Here is a curiously unsatisfying paper on mortality trends in the USA over the past 50 years. The great McGinnis puts his finger on the problem - mortality stats really don't tell us what we need to know in this day and age.
When I read this paper, I was reminded of Illingworth's dictum:
'Children most need love when they are least loveable.'
It's so sad - this paper confirms other studies which show that even in kindergarten, small children are heading for success or delinquency. Ok, so this is observational and doesn't gives us cause-and-effect. But you can't help feeling that what's needed is plenty of love, probably in the form of plenty of Quality Time from loving adults. In some parts of society there just aren't enough adults with time to give.
What is a 'propensity matching''? As this paper explains, it's a statistical technique for getting comparability between groups in an observational study. You wanted to do a randomised trial, allocating patients at random to one group or the other, but you couldn't: so now you have to take what you've got and use a different method to create two groups which are more or less like, or better still pair off each person in one group with someone of similar 'propensity' in the other group.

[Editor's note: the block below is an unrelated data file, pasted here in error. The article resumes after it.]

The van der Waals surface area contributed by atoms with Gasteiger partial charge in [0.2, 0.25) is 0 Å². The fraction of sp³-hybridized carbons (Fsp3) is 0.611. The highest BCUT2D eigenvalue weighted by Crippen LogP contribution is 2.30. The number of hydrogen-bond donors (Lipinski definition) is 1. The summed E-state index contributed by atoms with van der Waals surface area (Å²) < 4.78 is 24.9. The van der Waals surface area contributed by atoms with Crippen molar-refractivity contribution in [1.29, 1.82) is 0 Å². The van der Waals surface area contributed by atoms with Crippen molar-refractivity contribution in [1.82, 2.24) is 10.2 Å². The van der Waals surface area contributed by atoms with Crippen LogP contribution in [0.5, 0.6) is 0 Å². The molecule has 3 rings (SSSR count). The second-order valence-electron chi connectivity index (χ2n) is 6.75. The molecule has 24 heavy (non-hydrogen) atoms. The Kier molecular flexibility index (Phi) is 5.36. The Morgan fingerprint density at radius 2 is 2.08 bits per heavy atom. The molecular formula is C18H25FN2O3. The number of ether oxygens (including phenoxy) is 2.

I came across this in my day job when we were trying to assess some effect (can't quite remember what) of liver transplant. You can't allocate people at random to receive a transplant or not; but also the sicker patients tend to get transplanted quicker. So comparing those who got a transplant with those who didn't is hopelessly biassed; propensity matching helps.
If you've lived a sheltered life, and I definitely have, this paper has some things to say. One standout concern for the women is that they don't trust the prison doctors.
I think (hope) that prison health care in England is much better than it was 20 years ago. Then, health care in prisons was the responsibility of the Home Office, with its own doctors and its own career structure: a small world, insulated from the NHS, with no obvious attraction to anyone who could succeed in any other branch of medicine. But responsibility was taken away from the Home Office and given to the NHS (no doubt with a lot of kicking and screaming from the Home Office). Now people in prison are looked after by regular GPs and their teams, with the added bonus of beefed up mental health care services. That's got to be a good thing.